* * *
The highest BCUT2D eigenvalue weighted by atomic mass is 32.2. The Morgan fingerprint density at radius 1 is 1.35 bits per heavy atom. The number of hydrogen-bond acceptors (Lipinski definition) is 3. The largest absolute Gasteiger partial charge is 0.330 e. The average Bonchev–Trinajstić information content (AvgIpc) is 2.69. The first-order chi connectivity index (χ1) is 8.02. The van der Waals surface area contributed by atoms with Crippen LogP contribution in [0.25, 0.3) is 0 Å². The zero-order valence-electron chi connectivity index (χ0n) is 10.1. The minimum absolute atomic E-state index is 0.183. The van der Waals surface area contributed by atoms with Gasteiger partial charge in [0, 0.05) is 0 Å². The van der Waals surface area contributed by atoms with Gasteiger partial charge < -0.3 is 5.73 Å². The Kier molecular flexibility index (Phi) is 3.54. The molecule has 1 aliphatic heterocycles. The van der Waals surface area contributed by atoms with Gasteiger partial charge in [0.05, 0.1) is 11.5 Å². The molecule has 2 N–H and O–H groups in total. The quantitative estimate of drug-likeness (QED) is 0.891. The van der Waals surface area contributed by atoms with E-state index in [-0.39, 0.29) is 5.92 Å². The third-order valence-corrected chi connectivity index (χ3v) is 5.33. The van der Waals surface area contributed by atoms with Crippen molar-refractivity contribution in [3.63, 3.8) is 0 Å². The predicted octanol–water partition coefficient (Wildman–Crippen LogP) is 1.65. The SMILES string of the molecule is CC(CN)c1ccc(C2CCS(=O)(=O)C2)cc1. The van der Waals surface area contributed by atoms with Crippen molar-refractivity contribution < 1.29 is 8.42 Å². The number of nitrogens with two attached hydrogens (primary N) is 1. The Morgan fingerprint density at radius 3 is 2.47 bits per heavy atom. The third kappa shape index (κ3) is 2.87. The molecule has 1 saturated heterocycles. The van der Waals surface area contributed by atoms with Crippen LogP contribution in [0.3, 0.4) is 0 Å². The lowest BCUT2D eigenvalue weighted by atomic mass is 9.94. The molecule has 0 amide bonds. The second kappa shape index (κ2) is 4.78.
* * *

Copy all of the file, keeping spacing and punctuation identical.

The highest BCUT2D eigenvalue weighted by atomic mass is 32.2. The Morgan fingerprint density at radius 1 is 1.35 bits per heavy atom. The number of hydrogen-bond acceptors (Lipinski definition) is 3. The largest absolute Gasteiger partial charge is 0.330 e. The average Bonchev–Trinajstić information content (AvgIpc) is 2.69. The first-order chi connectivity index (χ1) is 8.02. The van der Waals surface area contributed by atoms with Crippen LogP contribution in [0.25, 0.3) is 0 Å². The zero-order valence-electron chi connectivity index (χ0n) is 10.1. The minimum absolute atomic E-state index is 0.183. The van der Waals surface area contributed by atoms with Gasteiger partial charge in [0, 0.05) is 0 Å². The van der Waals surface area contributed by atoms with Gasteiger partial charge < -0.3 is 5.73 Å². The Kier molecular flexibility index (Phi) is 3.54. The molecule has 1 aliphatic heterocycles. The van der Waals surface area contributed by atoms with Gasteiger partial charge in [0.05, 0.1) is 11.5 Å². The molecule has 2 N–H and O–H groups in total. The quantitative estimate of drug-likeness (QED) is 0.891. The van der Waals surface area contributed by atoms with E-state index in [-0.39, 0.29) is 5.92 Å². The third-order valence-corrected chi connectivity index (χ3v) is 5.33. The van der Waals surface area contributed by atoms with Crippen molar-refractivity contribution in [3.63, 3.8) is 0 Å². The predicted octanol–water partition coefficient (Wildman–Crippen LogP) is 1.65. The SMILES string of the molecule is CC(CN)c1ccc(C2CCS(=O)(=O)C2)cc1. The van der Waals surface area contributed by atoms with Crippen molar-refractivity contribution < 1.29 is 8.42 Å². The number of nitrogens with two attached hydrogens (primary N) is 1. The Morgan fingerprint density at radius 3 is 2.47 bits per heavy atom. The third kappa shape index (κ3) is 2.87. The molecule has 1 saturated heterocycles. The van der Waals surface area contributed by atoms with Crippen LogP contribution in [0.3, 0.4) is 0 Å². The lowest BCUT2D eigenvalue weighted by atomic mass is 9.94. The molecule has 0 amide bonds. The second kappa shape index (κ2) is 4.78.